Then there’s flowers. If you’re like me, you want to sow in early spring in order to see an array of colorful blooms by mid-summer. There are plenty of perennials that bloom the first year; you just have to find that one that suits your soil and sunlight. My two favorites are the Maltese cross (left) and tickseed coreopsis (right).
How about getting the whole family outside playing in the dirt? Join HGTV’s Family Gardening Club for fun projects. This month we’re making and planting seed tape, perfect for hard-to-handle small seeds and tiny hands.
This week’s freebie is a gardener’s bonanza that comes just in time for spring, sunshine and a sizable outdoor to-do list! I don’t know about you, but I’m jonesing to play in the dirt. I can’t wait to build a couple of raised beds for salad greens, squash, tomatoes and cucumbers. I’m also going to hang some baskets of nasturtiums and strawberries from the front porch. Oh, and I can’t forget my herb and cut flower garden.
We’ve partnered with the organic seed company Seeds of Change, a staff favorite, to hook-up a winner with all of the trappings of a multi-family or community garden. Seeds of Change is giving away 250 of the highest-quality organic seed packets (a mix of veggies, herbs and flowers), five bags to tote your seeds and other gardening essentials, as well as five custom bowls to display your hard work come harvest time. This is enough loot for your and four green-thumb friends to create joint gardens and share in the spoils. Answer this week’s question before 12/11c Monday, March 21, to be entered for a chance to win.
This week’s question: There’s nothing like enjoying the fruits of your labor. What’s your favorite veggie or fruit to eat fresh from the garden? Heirloom tomatoes? Juicy strawberries? Or are you all about fresh cut flowers?
Click for official rules.
Learn more about organic seeds and gardening at www.seedsofchange.com and www.seedsofchangefoods.com. And join HGTV’s Family Gardening Club and dig in the dirt with your kids!
Happy President’s Day. As someone who has had the pleasure of eating tomatoes, cucumbers, watermelon and lettuce harvested from my own backyard garden, I’ve discovered that while some might label me “granola”, it would be more accurate to call me “patriotic.” Why? Well, I learned from my interview with Sam Watters and Ulysses Grant Dietz about their book Dream House: The White House as an American Home that from the early days of the White House, the gardens and grand landscapes were regarded as “proper appendages to the House of the People.” And like the Obamas now, many early administrations enjoyed nourishment from a White House kitchen garden.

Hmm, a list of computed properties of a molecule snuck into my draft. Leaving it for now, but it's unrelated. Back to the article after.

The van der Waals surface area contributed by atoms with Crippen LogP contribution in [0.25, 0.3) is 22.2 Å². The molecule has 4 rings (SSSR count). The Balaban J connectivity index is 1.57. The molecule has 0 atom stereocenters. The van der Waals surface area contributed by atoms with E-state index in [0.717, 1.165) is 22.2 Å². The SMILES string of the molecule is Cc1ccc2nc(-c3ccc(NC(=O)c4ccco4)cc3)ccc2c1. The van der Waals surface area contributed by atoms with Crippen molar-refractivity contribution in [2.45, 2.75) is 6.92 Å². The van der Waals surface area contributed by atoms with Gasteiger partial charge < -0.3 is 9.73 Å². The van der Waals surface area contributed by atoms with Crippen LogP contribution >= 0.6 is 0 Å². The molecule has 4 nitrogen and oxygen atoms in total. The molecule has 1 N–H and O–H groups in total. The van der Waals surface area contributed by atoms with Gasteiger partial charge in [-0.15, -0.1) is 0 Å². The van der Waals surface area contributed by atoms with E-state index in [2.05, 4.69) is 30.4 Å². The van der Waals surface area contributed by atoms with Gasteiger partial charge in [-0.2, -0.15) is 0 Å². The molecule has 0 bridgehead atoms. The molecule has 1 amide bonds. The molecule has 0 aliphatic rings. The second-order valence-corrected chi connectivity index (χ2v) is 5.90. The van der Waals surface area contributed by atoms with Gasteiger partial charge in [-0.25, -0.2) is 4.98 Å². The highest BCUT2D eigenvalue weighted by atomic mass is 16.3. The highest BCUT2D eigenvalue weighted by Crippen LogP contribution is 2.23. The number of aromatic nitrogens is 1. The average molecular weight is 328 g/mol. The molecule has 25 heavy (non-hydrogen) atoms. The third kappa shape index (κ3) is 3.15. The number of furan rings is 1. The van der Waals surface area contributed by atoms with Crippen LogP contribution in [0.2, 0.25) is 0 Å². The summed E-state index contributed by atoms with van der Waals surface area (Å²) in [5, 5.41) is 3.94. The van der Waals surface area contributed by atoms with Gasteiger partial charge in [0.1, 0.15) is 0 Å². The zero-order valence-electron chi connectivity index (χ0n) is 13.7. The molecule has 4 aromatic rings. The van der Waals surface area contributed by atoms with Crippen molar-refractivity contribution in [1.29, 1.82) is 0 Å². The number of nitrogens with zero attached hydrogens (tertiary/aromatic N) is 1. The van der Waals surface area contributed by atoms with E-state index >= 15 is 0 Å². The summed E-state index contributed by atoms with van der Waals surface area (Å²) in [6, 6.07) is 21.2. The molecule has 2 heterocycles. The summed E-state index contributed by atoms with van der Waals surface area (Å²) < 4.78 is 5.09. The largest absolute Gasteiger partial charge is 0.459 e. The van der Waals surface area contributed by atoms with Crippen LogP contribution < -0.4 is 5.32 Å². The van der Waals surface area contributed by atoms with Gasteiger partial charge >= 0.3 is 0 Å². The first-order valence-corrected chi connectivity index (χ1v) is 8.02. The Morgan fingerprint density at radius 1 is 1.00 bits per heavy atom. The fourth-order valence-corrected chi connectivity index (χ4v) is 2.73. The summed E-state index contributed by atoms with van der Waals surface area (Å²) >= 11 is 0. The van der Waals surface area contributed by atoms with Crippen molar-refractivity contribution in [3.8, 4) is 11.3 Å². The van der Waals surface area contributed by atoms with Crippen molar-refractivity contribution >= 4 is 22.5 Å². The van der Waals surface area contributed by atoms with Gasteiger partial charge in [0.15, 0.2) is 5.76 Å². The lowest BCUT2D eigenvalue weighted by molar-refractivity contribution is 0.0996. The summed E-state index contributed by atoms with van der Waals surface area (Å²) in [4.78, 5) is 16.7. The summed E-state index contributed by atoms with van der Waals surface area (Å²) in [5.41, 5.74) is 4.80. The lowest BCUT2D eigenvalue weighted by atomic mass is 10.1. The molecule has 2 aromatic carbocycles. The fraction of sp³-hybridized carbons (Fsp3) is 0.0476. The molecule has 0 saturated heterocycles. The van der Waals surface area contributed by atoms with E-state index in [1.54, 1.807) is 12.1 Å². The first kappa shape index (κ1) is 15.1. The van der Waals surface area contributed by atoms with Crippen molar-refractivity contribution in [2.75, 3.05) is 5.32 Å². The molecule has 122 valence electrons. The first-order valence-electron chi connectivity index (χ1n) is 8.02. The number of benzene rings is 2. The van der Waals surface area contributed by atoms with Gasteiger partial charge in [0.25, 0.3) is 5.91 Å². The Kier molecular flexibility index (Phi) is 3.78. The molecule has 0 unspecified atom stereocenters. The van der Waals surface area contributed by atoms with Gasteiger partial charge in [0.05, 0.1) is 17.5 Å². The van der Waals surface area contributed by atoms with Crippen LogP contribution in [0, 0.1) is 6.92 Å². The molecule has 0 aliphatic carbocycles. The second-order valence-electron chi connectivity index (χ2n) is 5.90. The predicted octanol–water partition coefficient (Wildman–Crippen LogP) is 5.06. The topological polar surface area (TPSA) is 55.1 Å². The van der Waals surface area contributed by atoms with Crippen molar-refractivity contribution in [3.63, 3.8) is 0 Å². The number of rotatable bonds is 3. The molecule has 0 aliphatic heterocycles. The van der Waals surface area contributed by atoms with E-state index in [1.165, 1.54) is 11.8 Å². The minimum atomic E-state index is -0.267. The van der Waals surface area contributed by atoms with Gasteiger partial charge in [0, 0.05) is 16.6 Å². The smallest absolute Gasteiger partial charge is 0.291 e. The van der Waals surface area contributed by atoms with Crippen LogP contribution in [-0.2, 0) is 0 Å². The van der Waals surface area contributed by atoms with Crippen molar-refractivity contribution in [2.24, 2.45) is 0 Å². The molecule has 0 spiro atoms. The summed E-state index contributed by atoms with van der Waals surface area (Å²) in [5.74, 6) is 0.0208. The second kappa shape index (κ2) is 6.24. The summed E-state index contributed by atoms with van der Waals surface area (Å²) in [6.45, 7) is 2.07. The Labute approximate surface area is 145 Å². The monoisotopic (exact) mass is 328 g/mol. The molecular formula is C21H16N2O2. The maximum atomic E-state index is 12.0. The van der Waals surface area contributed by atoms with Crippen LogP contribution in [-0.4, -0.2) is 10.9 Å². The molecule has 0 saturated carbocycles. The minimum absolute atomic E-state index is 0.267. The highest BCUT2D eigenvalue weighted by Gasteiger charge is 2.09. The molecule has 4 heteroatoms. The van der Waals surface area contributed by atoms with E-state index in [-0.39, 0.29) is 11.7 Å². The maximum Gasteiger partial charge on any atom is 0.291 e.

Come March, I’m looking forward to reading Andrea Wulf’s new book, Founding Gardeners. The Revolutionary Generation, Nature and the Shaping of the American Nation, and learning more about our founding fathers through the lens of their lives as gardeners, plantsmen and farmers.
“Andrea Wulf describes how, even as British ships gathered off Staten Island, George Washington wrote his estate manager about the garden at Mount Vernon; how a tour of English gardens renewed Thomas Jefferson’s and John Adams’s faith in their fledgling nation; how a trip to the great botanist John Bartram’s garden helped the delegates of the Constitutional Congress break their deadlock; and why James Madison is the forgotten father of American environmentalism. These and other stories reveal a guiding but previously overlooked ideology of the American Revolution.”
So in honor of George Washington, the first President of the United States, go play in your garden! Here’s some tips for growing late winter vegetables and early spring flowers.
Eartheasy, a family-owned and operated business in Parksville, British Columbia, strives to improve the lives of their customers by offering products that promote a simpler life through sustainable living. Eartheasy’s Ceramic Compost Keeper is an elegant reminder to return uneaten organic matter back to the earth. The compost keeper is an attractive and effective place to stash kitchen scraps until you’re ready to put them into your garden composter.
One reader will receive the Ceramic Compost Keeper along with two filters. For a chance to win, answer this week’s question before 12/11c, Monday, July 12.
This week’s question: What’s your favorite part about gardening?
Click for official rules.
Water features usually take a lot of planning and, depending how large and complex they are, a fair degree of digging and assembly time. In fact, my husband and I have talked endlessly about creating a waterfall and pond and have yet to dig out more than a 20th of it.
More on affordable water features »